The New York-based Center for Reproductive Rights had filed a lawsuit against the restriction earlier this month on behalf an Oklahoma mother of a 15-year-old teenage girl, asserting that the law discriminated against women. Girls under the age of 17 would have been required to obtain a prescription in order to use the morning-after pill, and would also have to show ID.
Oklahoma Governor Mary Fallin signed the provision into law in late May, which was part of a bill that centered around health insurance benefits. Reports outline that Oklahoma legislators added the measure to the bill in order to protect the state from a recent decision surrounding the federal Food and Drug Administration, which eradicated all age restrictions in the purchase of the pill.
As previously reported, Judge Edward R. Korman, appointed by Ronald Reagan, blasted the Obama administration in March for not making Plan B, and other generic variations of the pill, freely available to all ages. He stated that Health and Human Services Secretary Kathleen Sebelius likely had the presidential election in mind when she set the age limit to 17 in 2011.
However, Oklahoma lawmakers believed that the state needed to maintain the status quo as they were not comfortable with eradicating the age limit.
“The law simply keeps requirements the same as they have been for more than a decade, requiring those under age 17 to have a prescription to buy Plan B emergency contraceptives,” said Diane Clay, director of communications for Oklahoma Attorney General Scott Pruitt.
However, abortion advocates opined that the law blocked societal “progress” in the area of reproductive choice.
“At a time when the federal government has taken an historic step to make emergency contraception more available to millions of women across the country, these hostile politicians have chosen to stand in the way of progress and cast aside their state’s constitution to impose arbitrary barriers on safe and effective birth control,” stated BeBe Anderson of the Center for Reproductive Rights.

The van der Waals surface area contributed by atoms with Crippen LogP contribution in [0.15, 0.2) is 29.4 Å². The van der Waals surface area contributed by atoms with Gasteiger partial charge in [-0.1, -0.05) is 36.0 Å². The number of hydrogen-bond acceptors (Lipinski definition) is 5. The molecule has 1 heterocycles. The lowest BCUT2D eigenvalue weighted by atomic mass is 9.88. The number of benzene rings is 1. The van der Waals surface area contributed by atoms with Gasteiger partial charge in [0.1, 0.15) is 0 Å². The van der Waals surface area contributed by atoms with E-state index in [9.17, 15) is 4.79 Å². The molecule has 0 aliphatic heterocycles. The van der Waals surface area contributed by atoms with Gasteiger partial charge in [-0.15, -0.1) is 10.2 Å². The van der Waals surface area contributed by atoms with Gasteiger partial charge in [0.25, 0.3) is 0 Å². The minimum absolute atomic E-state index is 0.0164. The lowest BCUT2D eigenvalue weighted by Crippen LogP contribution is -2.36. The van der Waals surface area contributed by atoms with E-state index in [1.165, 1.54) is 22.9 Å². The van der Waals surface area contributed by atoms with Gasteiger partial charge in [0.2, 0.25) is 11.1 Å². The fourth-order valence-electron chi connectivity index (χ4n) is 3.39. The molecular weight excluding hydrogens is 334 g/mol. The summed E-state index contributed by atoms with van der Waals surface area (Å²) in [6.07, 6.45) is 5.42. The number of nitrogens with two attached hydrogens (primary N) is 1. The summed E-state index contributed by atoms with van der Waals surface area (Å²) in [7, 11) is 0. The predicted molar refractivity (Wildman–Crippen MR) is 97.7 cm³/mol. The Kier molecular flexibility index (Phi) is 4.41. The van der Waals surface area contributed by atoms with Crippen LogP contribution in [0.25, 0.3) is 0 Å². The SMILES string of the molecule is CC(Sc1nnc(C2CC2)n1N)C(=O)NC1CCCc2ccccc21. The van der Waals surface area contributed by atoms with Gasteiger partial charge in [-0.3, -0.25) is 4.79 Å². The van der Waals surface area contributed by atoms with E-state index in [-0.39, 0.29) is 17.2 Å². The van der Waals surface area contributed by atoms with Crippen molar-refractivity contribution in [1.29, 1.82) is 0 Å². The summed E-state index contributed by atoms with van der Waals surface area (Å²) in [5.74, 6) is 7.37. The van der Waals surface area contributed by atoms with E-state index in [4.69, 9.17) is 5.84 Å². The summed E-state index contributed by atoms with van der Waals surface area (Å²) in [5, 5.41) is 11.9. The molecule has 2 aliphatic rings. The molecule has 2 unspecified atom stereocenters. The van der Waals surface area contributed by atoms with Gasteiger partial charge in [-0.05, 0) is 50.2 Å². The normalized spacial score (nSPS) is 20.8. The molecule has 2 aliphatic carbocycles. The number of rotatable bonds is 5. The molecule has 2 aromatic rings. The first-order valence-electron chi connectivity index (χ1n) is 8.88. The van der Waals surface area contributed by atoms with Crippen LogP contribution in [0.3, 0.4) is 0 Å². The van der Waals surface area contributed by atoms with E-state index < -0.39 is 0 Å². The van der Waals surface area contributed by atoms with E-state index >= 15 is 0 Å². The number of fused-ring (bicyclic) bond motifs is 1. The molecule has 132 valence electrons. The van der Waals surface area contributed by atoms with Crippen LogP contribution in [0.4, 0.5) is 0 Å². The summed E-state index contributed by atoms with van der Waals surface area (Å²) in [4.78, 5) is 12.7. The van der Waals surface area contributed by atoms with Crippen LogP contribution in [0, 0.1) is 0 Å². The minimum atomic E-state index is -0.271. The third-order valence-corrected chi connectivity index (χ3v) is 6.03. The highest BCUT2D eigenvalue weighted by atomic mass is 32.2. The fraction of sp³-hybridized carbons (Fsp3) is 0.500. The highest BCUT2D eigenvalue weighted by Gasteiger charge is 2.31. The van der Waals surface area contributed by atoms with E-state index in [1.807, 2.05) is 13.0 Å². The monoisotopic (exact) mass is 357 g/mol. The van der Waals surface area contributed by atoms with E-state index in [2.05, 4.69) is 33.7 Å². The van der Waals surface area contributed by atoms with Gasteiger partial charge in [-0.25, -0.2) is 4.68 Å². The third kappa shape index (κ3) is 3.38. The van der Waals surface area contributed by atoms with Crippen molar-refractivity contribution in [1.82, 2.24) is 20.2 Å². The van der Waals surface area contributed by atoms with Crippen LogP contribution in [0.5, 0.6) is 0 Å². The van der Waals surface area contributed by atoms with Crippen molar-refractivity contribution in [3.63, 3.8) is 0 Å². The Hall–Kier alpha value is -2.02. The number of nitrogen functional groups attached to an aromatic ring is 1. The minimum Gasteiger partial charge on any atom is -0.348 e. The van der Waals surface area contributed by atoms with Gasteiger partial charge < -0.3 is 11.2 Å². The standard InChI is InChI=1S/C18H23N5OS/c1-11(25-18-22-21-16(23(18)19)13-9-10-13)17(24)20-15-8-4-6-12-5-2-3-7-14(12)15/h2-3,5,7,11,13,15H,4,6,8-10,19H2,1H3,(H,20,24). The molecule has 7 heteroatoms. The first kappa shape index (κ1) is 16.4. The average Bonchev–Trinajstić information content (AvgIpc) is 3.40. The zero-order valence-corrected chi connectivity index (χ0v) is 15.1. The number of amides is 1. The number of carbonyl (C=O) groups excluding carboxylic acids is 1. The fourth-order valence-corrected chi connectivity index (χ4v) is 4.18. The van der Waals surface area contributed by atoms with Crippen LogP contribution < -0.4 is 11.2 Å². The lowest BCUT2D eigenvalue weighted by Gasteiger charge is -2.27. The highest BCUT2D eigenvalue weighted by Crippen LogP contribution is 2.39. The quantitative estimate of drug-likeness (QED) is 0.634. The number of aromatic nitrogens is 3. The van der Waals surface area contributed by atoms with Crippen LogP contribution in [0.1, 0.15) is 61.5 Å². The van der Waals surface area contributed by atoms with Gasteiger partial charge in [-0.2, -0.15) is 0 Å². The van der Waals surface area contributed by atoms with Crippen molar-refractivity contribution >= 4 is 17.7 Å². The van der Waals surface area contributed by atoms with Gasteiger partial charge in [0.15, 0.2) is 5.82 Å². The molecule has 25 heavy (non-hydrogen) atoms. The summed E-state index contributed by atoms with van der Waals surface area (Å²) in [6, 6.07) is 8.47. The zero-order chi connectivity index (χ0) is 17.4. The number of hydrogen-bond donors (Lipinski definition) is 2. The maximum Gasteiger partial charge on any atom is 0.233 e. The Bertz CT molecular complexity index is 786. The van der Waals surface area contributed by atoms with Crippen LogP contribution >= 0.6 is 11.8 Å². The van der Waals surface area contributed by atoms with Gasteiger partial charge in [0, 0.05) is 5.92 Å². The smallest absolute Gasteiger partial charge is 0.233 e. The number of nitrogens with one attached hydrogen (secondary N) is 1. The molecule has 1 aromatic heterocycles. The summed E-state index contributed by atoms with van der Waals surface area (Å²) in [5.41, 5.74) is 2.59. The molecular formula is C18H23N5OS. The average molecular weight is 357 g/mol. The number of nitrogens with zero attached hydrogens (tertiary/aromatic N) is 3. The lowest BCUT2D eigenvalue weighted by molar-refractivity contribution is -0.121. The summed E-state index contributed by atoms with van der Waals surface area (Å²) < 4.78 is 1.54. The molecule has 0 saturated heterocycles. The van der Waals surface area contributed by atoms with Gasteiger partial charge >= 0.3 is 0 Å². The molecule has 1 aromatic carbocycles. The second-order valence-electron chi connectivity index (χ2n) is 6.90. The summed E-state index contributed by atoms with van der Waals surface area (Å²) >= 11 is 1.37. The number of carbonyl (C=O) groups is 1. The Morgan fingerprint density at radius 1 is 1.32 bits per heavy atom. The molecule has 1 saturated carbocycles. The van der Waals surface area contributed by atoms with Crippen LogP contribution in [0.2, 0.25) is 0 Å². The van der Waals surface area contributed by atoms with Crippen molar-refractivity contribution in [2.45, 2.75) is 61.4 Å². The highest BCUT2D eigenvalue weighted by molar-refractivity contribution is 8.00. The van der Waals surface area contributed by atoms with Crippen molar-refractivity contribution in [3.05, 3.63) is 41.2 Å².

On Monday, Judge Lisa Davis sided with the Center, issuing a temporary injunction against the restriction, which would have taken effect on Thursday. The case will now move forward in court, and the injunction could be removed in the future if Davis finds the requirement to be constitutional.
Disagreements over the morning-after pill and the availability of birth control have been fomenting in the nation in recent years, especially surrounding the Obamacare mandate.
Last year, Louisiana Governor Bobby Jindal stated that he believed contraceptives of all kinds should freely be made available over-the-counter to avoid any further argument about the health care requirement–but only to adults.
“As a conservative Republican, I believe that we have been stupid to let the Democrats demagogue the contraceptives issue and pretend, during debates about health-care insurance, that Republicans are somehow against birth control,” he wrote in in op-ed in The Wall Street Journal in December. “As an unapologetic pro-life Republican, I also believe that every adult (18 years old and over) who wants contraception should be able to purchase it. But anyone who has a religious objection to contraception should not be forced by government health-care edicts to purchase it for others.”
But some pro-life groups strongly oppose the morning-after pill altogether as they believe that it only encourages women of all ages to be sexually active.
“The MAP does nothing to alleviate the root problem of promiscuity. Rather, by offering a so-called ‘easy’ option to shirk the consequences of non-marital sex, this self-serve abortifacient only encourages people to become more sexually active with more partners,” stated Alex Mason of the Family Policy Network in Forest, Virginia. “The rise in the acceptance of casual sex is evidenced by the name of the pill. ‘Morning-after’ implies that aborting a baby is no big deal, like brushing one’s teeth or taking a shower. The MAP just adds one more item to the ‘morning-after’ to-do list.”
“With a misnomer like ‘emergency contraceptive pill,’ its name draws attention away from parental responsibility, abstinence, and self-control,” he added. “[T]he only ‘emergency’ that the MAP is named for is the ‘hassle’ of having a baby.”